Tech Firm chiefs have warned that an Electronic services tax Suggested by the European Union would hinder innovation and hurt economic growth.
In a letter to finance ministers of the 28-nation European Union, leaders of 16 tech companies such as Spotify, Booking.com and Zalando state the proposed tax would undermine the EU’s target of a digital single market and”damage the very businesses that are the catalysts for economic growth and employment in the European market.”
Johannes Bahrke, spokesman in the EU’s executive Commission, defended the proposal Tuesday, saying it intends to make a”level playing field” for businesses whether they are based in or outside the EU.
“Our proposal stays entirely educated on the most basic principle of corporate taxation that is that gains should be taxed where the value is created,” he explained.
The European Commission introduced its plan in March, insisting that EU member nations should be able to tax companies that make profits on their territory even if they aren’t physically present.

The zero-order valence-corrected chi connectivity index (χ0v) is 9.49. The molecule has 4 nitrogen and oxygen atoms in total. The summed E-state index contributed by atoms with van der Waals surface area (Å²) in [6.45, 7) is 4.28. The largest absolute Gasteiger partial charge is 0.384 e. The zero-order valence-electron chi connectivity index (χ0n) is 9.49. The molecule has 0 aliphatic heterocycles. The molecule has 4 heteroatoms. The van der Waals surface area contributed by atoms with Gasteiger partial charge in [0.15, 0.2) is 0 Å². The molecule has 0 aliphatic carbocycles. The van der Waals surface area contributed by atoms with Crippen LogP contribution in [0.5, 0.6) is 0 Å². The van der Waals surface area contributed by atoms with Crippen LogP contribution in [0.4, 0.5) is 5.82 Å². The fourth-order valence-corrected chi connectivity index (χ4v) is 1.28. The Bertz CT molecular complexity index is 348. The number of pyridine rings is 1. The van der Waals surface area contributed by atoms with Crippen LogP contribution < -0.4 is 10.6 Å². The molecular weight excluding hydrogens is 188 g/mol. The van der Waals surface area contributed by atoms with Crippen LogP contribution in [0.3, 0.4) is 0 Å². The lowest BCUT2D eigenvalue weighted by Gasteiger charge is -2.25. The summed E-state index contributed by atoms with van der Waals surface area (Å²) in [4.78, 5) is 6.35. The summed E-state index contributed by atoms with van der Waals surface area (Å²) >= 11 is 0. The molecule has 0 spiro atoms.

The proposal was seen as a way of making tech giants such as Google and Facebook pay more taxes.
Brussels argues that corporate tax rules haven’t kept up with the development of this borderless digital marketplace which makes it possible for some businesses to make massive profits in Europe yet pay very little tax.
From the EU, overseas firms like Amazon, Google and Facebook cover what tax they owe from the country where they have their regional base – typically a low tax haven including Ireland.
Britain, which is scheduled to depart the EU on March 29, announced its tech taxation on Monday.
Treasury leader Philip Hammond stated the proposed tax would aim UK-generated revenues of particular digital platform business models. Hammond, such as the EU, said he’d prefer an international solution.
In their letter, technology CEOs warned the EU proposal”will have a disproportionate effect on European companies, resulting in unfair treatment”
They also said that the tax is going to be hard to implement, could lead to double taxation for a number of businesses and may trigger retaliatory measures from different countries.
Addressing EU finance ministers before a November 6 meeting, the letter urged them”not to adopt a measure which would cause material harm to economic development as well as innovation, employment and investment throughout Europe.”